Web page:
These are some of the most common questions that our clients have when they are looking to start a new project.
What areas of South Jersey do you serve?
Our engineering and surveying service area includes Atlantic County, southern Burlington County, southern Camden County, Cape May County, Cumberland County, Gloucester County, and Salem County. A large volume of our work comes from towns like Vineland, Pittsgrove, Elmer, Hamilton Township, Galloway, the many townships surrounding Bridgeton such as Upper Deerfield, and areas like Franklin Township, Newfield, and Monroe Township.
What is involved with getting a septic system designed?
The first step is for our geologist Eric Johnson to visit your property and perform a site and soil evaluation. This involves bringing a backhoe onto your property and digging 10-12 feet below the surface to examine the site conditions, and entering the house to inspect the current plumbing if applicable. The next step is topographic surveying. Our in-house surveyor Charles Dewees, Jr. will visit your property and measure the elevations of the land to provide our team with the data they need for the design. Once this is complete, the data goes to Bill Montana, our drafting expert, for plan preparation. Once the plans are complete, they are reviewed and signed by our engineer Dave Battistini, and packaged for submission to the requisite health department. This process takes about 4-6 weeks on average from date of hire.
What is my septic system going to cost?
There are many factors involved in calculating the cost of a septic system. This question will be answered once our design is complete and approved by your local health department in the form of a quote provided by the septic installer of your choice. One of the benefits of choosing Johnson Design Associates for your engineering needs is that you can take our complete design to any septic installer in South Jersey. Our systems are designed to provide the best value and longest life for the lowest cost possible for our clients.
What services are included with my septic design?
Our septic design cost varies depending on the location and includes preliminary research, site and soil evaluation with backhoe, topographic (elevation) surveying, plan drafting, and engineer review and approval. We also take care of any revisions requested by the approving health department. Our septic design cost does not include additional services such as wetlands or Pinelands permits, construction inspections, as-built plans, or outbound surveying. These services can be provided for an additional cost. There is also typically a government-imposed permit fee for your application, which varies between local health departments throughout South Jersey.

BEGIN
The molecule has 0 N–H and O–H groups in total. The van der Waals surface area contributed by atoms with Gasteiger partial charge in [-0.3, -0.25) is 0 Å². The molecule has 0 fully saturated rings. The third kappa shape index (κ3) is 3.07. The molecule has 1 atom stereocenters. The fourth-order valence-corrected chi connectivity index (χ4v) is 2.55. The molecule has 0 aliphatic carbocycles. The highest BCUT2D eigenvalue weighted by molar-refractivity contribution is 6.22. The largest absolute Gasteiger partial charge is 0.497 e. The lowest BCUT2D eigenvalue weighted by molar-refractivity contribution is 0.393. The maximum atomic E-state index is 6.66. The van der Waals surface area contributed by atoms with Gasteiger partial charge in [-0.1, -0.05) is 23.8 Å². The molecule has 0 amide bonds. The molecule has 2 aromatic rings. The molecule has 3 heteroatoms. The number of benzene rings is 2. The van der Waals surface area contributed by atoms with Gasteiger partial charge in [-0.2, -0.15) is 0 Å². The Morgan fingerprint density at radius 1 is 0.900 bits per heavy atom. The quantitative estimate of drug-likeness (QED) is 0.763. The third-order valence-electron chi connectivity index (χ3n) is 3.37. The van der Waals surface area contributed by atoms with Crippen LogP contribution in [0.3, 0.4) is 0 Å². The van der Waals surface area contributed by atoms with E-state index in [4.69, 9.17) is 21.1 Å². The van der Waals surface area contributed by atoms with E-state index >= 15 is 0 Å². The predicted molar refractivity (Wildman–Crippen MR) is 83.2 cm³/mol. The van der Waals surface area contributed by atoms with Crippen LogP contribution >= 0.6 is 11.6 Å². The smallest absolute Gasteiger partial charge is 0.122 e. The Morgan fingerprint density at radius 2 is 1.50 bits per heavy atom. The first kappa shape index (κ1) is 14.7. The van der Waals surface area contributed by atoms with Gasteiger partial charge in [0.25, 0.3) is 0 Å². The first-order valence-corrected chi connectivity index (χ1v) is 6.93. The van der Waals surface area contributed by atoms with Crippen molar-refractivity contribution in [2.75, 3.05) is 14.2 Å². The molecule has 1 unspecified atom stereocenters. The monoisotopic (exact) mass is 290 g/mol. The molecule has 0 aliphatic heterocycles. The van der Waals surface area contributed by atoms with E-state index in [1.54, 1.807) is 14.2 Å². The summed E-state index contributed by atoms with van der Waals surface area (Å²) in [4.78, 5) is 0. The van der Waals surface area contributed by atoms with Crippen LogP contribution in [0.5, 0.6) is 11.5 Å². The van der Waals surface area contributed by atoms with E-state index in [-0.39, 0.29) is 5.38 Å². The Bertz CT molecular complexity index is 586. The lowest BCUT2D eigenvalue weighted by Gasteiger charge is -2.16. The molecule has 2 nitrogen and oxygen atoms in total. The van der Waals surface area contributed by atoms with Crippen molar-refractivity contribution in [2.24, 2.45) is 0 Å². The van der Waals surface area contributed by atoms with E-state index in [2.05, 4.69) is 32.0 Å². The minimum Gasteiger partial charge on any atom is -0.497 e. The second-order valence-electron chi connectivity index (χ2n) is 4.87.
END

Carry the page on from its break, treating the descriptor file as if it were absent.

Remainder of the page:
What permit fees are required for my septic system?
Here are some example permit fees for a standard septic system for an existing home imposed by various health departments throughout the area:
Atlantic County: $100
Burlington County: $150
Camden County: $200
Cape May County: $100
Cumberland County: $250 ($450 for ATU)
Gloucester County: $250
Salem County: $260
City of Vineland: $500
Government imposed fees are subject to change and may vary depending on the nature of the project. These figures are approximate and should be used for planning purposes only.
Misoprostol generic online What are construction inspections?
Your local health department may require the engineer to come out and inspect the contractor's work during the installation of your new septic system. These costs vary depending on the locality and type of system designed, and thus are not included with your septic design quote. Typically, the septic installer pays these fees on the homeowner's behalf, but not always. The homeowner should ask their septic installer if they include engineering fees in their price during the bidding process. You can view our current construction inspection fees here.
I am putting a fence in - can you survey just part of my property?
We are required to survey the entire lot to provide you with an accurate survey. Measuring just a single line would be like trying to complete a jigsaw puzzle with just one piece.